STEM CELLS HIT MAIN STREAM MEDIA!
On NBC tonight at 8pm EST!
The first stem cell generated windpipe was implanted in 2008.
Six long years later, the technique has been improved significantly and has hit main stream media.
“Macchiarini’s team began by collecting stem cells from Beyene’s bone marrow. Those cells were mixed with special growth factors and then poured onto a scaffold made from plastic — in fact, the very same plastic that is used to make soda bottles — which had been made to mimic the shape of a real windpipe. In just a matter of days, the scaffold began to transform into an actual functioning windpipe.”
Some attack those pushing the boundaries, citing that the surgery is experimental and unproven. But the Dr can’t stand by as patients die when he can do something about it and can’t ignore their pleas for a chance at the hope of recovery. This is cutting edge of medicine and there are thousands of clinical trials and studies and 10s to 100s of thousands of patients treated, most outside of the US. There are no guarantees. There are always risks, even with rigorously tested pharmaceutical drugs and treatment protocols that have been used for decades. But for chronic and terminal patients who are given no chance for recovery, experimental sounds like a pretty great option.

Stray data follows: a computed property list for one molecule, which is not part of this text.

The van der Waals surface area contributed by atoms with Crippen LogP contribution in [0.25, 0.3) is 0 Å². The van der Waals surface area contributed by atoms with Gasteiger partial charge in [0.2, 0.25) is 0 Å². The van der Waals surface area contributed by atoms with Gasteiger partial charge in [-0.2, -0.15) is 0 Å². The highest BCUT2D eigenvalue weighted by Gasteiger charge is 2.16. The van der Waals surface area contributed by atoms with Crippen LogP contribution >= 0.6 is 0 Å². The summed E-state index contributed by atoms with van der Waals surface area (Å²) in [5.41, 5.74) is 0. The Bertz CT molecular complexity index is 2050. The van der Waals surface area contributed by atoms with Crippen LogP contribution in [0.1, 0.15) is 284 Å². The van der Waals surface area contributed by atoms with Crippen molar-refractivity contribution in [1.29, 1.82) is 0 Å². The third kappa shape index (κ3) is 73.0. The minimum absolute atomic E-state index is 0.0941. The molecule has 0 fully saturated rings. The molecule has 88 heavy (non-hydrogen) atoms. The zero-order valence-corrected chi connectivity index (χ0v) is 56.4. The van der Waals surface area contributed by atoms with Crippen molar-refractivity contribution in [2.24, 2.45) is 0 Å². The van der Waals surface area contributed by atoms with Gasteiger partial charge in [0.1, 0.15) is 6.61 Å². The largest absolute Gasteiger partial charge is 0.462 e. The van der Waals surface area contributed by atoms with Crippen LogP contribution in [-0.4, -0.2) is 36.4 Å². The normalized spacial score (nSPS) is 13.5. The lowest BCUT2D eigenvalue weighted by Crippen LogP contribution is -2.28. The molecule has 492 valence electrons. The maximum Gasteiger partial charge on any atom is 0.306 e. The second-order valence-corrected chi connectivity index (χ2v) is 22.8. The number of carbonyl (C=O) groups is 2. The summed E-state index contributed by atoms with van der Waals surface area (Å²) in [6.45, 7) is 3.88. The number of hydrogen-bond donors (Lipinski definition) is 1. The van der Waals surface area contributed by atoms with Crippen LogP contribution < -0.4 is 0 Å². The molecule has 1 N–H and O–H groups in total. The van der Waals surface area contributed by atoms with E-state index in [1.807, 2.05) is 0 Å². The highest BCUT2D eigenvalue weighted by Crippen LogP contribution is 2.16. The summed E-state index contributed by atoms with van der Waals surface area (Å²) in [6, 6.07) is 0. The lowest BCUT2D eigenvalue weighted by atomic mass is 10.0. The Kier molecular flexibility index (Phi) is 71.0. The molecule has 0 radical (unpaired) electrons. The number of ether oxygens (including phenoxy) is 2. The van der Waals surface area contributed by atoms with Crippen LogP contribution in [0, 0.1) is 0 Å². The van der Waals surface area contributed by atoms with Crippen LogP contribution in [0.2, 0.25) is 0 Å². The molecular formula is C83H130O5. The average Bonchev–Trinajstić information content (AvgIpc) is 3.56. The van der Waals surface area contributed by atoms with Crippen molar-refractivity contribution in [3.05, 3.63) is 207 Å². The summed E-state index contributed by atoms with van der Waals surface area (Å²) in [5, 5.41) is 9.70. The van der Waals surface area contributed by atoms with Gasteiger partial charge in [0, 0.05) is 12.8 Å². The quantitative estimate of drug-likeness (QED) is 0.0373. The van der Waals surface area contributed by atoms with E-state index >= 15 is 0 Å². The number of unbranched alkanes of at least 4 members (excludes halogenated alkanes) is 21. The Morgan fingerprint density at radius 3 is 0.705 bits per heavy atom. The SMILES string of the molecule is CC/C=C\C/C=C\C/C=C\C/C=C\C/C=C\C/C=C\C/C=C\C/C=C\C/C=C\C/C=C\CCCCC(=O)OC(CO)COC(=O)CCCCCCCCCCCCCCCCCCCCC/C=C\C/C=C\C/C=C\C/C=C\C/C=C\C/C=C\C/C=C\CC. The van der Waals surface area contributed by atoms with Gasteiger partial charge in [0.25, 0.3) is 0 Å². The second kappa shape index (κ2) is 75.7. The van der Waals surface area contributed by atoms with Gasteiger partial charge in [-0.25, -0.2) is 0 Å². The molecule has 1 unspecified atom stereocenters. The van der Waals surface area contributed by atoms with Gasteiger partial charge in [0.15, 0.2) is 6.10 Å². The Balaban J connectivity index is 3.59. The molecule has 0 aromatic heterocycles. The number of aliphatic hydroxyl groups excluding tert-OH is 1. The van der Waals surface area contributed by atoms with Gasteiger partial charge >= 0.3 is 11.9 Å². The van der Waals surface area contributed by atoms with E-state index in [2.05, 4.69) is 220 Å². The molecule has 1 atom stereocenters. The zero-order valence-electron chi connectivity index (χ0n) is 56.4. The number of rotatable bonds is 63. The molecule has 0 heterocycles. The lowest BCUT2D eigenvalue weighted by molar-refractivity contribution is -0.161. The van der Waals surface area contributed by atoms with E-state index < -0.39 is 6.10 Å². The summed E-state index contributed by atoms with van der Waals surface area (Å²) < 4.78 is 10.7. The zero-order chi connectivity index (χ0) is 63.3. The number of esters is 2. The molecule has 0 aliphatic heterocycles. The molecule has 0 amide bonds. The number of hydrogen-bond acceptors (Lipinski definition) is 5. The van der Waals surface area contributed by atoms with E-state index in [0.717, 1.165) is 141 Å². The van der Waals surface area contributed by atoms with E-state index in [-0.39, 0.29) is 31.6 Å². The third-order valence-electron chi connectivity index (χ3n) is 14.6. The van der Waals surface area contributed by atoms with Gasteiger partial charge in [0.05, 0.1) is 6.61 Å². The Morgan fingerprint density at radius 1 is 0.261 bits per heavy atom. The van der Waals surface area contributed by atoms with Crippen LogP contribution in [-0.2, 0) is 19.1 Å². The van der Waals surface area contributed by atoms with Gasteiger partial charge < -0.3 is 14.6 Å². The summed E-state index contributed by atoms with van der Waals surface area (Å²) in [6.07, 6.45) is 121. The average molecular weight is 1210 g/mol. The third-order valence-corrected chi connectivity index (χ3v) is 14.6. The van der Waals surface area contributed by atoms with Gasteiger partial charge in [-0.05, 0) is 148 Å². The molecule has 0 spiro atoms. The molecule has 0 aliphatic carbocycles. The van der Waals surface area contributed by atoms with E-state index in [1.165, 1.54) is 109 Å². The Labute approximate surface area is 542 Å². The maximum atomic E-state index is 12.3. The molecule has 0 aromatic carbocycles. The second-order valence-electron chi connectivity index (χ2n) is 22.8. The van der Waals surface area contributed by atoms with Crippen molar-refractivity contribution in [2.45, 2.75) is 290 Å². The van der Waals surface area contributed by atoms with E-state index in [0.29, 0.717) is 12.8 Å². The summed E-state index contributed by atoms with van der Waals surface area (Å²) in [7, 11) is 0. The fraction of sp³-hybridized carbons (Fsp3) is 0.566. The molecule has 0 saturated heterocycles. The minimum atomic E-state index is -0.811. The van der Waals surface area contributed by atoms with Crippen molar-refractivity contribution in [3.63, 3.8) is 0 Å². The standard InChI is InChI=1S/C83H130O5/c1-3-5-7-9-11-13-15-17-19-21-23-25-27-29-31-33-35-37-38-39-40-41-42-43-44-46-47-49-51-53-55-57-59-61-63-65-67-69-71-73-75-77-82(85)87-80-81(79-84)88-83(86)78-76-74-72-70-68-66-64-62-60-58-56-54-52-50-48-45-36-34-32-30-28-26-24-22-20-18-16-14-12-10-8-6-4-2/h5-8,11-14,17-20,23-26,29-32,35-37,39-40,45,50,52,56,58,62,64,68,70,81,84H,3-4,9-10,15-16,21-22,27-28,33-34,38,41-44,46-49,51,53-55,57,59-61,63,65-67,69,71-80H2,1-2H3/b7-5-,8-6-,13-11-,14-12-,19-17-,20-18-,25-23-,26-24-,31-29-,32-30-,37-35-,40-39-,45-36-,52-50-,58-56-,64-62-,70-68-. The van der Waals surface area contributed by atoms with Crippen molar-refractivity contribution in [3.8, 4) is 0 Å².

Historically, new treatments have always been met with resistance.
“Tom Starzl, when he started doing liver transplants, the first seven, eight, nine patients all died. Everybody said he was nuts, OK? Christian Barnard, when he started doing heart transplants, everyone threw rocks at him. This is how we’re going to treat diseases in the future and this is the start of it.”
Anything which pushes the envelop of contemporary knowledge will be rejected by those clinging to traditional concepts…but without pioneering doctors and even more pioneering patients, willing to take risks, medical protocols can not advance. I salute the doctor and the patients who are the ground-breaking pioneers in the new land of regenerative medicine. And what can their mutual risk do for the patient and millions to follow?
“One of Macchiarini’s most promising success stories is Claudia Castillo, a Spanish mother who is doing so well six years after her transplant that an increasing number of Macchiarini’s colleagues are beginning to see him in a new light.”
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